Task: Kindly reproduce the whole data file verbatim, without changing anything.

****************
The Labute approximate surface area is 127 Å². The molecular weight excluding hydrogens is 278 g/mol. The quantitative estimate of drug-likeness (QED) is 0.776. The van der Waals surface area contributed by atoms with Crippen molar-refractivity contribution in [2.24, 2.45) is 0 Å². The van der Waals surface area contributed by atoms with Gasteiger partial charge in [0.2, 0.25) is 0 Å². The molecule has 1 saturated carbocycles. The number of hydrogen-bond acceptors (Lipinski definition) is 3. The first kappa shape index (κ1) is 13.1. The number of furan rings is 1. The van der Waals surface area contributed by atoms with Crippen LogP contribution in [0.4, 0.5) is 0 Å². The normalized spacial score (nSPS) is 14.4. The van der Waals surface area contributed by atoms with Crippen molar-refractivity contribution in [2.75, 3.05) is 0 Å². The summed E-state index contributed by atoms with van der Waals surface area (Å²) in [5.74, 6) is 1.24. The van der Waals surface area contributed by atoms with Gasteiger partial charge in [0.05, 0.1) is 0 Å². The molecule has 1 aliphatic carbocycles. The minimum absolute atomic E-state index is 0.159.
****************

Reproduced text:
The Labute approximate surface area is 127 Å². The molecular weight excluding hydrogens is 278 g/mol. The quantitative estimate of drug-likeness (QED) is 0.776. The van der Waals surface area contributed by atoms with Crippen molar-refractivity contribution in [2.24, 2.45) is 0 Å². The van der Waals surface area contributed by atoms with Gasteiger partial charge in [0.2, 0.25) is 0 Å². The molecule has 1 saturated carbocycles. The number of hydrogen-bond acceptors (Lipinski definition) is 3. The first kappa shape index (κ1) is 13.1. The number of furan rings is 1. The van der Waals surface area contributed by atoms with Crippen LogP contribution in [0.4, 0.5) is 0 Å². The normalized spacial score (nSPS) is 14.4. The van der Waals surface area contributed by atoms with Crippen molar-refractivity contribution in [2.75, 3.05) is 0 Å². The summed E-state index contributed by atoms with van der Waals surface area (Å²) in [5.74, 6) is 1.24. The van der Waals surface area contributed by atoms with Gasteiger partial charge in [0.05, 0.1) is 0 Å². The molecule has 1 aliphatic carbocycles. The minimum absolute atomic E-state index is 0.159.